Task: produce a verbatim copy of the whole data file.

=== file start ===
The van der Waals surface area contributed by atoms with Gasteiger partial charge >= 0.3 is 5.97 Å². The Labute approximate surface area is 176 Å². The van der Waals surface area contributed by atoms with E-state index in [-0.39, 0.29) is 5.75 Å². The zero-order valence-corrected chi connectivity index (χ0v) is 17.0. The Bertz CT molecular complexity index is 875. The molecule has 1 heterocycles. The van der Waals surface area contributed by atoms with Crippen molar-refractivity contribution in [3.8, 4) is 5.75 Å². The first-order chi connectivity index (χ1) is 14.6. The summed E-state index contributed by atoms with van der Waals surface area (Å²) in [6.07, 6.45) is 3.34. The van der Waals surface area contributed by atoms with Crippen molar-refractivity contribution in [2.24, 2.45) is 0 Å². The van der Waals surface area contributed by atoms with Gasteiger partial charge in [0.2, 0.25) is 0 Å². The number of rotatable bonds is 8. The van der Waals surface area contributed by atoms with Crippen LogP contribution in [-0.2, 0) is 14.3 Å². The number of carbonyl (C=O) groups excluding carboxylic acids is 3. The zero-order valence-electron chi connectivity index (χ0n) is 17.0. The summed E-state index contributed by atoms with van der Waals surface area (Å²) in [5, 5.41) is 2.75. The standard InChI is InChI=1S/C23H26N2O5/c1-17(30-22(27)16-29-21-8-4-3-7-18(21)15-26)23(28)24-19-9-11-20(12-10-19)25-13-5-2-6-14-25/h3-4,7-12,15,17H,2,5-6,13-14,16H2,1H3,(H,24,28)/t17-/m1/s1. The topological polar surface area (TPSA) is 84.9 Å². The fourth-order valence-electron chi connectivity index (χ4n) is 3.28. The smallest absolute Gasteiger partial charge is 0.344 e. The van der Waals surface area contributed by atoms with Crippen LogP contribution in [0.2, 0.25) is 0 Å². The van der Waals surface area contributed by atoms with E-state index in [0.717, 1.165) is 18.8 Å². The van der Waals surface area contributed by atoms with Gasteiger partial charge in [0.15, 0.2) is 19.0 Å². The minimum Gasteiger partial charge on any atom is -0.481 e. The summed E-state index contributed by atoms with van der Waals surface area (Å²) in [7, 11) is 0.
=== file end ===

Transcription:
The van der Waals surface area contributed by atoms with Gasteiger partial charge >= 0.3 is 5.97 Å². The Labute approximate surface area is 176 Å². The van der Waals surface area contributed by atoms with E-state index in [-0.39, 0.29) is 5.75 Å². The zero-order valence-corrected chi connectivity index (χ0v) is 17.0. The Bertz CT molecular complexity index is 875. The molecule has 1 heterocycles. The van der Waals surface area contributed by atoms with Crippen molar-refractivity contribution in [3.8, 4) is 5.75 Å². The first-order chi connectivity index (χ1) is 14.6. The summed E-state index contributed by atoms with van der Waals surface area (Å²) in [6.07, 6.45) is 3.34. The van der Waals surface area contributed by atoms with Crippen molar-refractivity contribution in [2.24, 2.45) is 0 Å². The van der Waals surface area contributed by atoms with Gasteiger partial charge in [0.2, 0.25) is 0 Å². The number of rotatable bonds is 8. The van der Waals surface area contributed by atoms with Crippen LogP contribution in [-0.2, 0) is 14.3 Å². The number of carbonyl (C=O) groups excluding carboxylic acids is 3. The zero-order valence-electron chi connectivity index (χ0n) is 17.0. The summed E-state index contributed by atoms with van der Waals surface area (Å²) in [5, 5.41) is 2.75. The standard InChI is InChI=1S/C23H26N2O5/c1-17(30-22(27)16-29-21-8-4-3-7-18(21)15-26)23(28)24-19-9-11-20(12-10-19)25-13-5-2-6-14-25/h3-4,7-12,15,17H,2,5-6,13-14,16H2,1H3,(H,24,28)/t17-/m1/s1. The topological polar surface area (TPSA) is 84.9 Å². The fourth-order valence-electron chi connectivity index (χ4n) is 3.28. The smallest absolute Gasteiger partial charge is 0.344 e. The van der Waals surface area contributed by atoms with Crippen LogP contribution in [0.2, 0.25) is 0 Å². The van der Waals surface area contributed by atoms with E-state index in [0.717, 1.165) is 18.8 Å². The van der Waals surface area contributed by atoms with Gasteiger partial charge in [0.15, 0.2) is 19.0 Å². The minimum Gasteiger partial charge on any atom is -0.481 e. The summed E-state index contributed by atoms with van der Waals surface area (Å²) in [7, 11) is 0.